• “Amazon has long prohibited businesses that sell on its site from soliciting customers directly, keeping data such as their email addresses private, largely to shield shoppers from spam.”

  • “Merchants could communicate with shoppers via a messaging feature on Amazon’s site, but only when it concerned things such as the status of their order.” READ MORE


Does it really matter what you name your business? “Jamie Siminoff launched Doorbot, a startup that made doorbells with video cameras in them so users could see who was outside from wherever they were. It was a great idea and a great product, but the name was holding the business back. ‘People would bring it home and the spouse would say, I'm not putting a Doorbot on my door!’ he recalls. ... One day, Siminoff was practicing his pitch in front of an early Doorbot investor. ‘I kept referencing rings of security, ringing doorbells, ring of this, ring of that, throughout the presentation,’ he tells Inc. ‘When I finished the pitch, the investor said, You keep saying ring—just call it Ring!’”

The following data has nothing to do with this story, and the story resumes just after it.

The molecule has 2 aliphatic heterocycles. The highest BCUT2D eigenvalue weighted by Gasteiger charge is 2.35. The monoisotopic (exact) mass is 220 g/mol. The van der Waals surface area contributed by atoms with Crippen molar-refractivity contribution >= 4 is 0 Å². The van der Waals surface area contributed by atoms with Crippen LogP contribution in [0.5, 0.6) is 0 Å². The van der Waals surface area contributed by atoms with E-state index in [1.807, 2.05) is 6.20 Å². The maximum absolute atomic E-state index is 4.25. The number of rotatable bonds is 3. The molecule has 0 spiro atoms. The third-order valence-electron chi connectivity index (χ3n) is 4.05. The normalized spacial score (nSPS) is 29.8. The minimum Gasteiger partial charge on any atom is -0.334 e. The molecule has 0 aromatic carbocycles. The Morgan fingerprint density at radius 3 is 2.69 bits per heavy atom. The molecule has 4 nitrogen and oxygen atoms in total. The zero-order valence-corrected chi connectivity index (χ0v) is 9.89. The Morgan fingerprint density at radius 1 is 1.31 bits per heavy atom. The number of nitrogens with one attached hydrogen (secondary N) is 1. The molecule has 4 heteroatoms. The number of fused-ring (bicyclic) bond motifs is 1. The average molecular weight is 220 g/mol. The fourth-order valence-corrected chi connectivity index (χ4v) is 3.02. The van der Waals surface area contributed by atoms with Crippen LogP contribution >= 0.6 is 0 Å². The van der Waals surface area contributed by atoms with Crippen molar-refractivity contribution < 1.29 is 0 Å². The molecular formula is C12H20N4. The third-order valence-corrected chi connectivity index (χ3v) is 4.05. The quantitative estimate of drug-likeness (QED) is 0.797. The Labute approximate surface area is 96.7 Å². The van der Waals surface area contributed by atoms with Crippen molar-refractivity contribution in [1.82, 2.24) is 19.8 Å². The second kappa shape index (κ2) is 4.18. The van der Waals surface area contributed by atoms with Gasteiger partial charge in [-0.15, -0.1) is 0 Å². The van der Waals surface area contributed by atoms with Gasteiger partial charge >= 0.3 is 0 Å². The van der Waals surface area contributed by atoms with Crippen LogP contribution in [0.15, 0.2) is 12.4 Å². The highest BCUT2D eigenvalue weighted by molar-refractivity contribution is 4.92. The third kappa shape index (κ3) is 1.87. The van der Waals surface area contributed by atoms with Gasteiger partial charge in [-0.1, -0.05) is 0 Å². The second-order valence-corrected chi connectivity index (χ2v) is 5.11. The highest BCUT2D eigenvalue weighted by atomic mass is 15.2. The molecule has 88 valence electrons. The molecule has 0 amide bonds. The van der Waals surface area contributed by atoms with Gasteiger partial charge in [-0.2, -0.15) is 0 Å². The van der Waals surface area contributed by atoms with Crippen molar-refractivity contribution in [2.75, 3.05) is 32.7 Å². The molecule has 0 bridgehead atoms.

• “Shore recommends several free word-related sites: RhymeZone (which offers a lot more than rhyming help), Wordnik, and OneLook. All these sites will help you find new synonyms for words, and associated ideas.”

  • “For example, RhymeZone lets you search for definitions of other words that include your target word. That search on fast led to a lot of related words such as kudzu, wahoo, and foxtrot.

  • “‘Your domain name matters very little,’ he says. ‘A study was done a few years ago showing that 97 percent of the time, people get to a website by way of a search engine. No one is typing an address into an address bar from scratch.’”

  • “Eventually, he says, when you choose a name and start using it, ‘Everyone grows to love it. And no one remembers not liking it.’” READ MORE

Leave a comment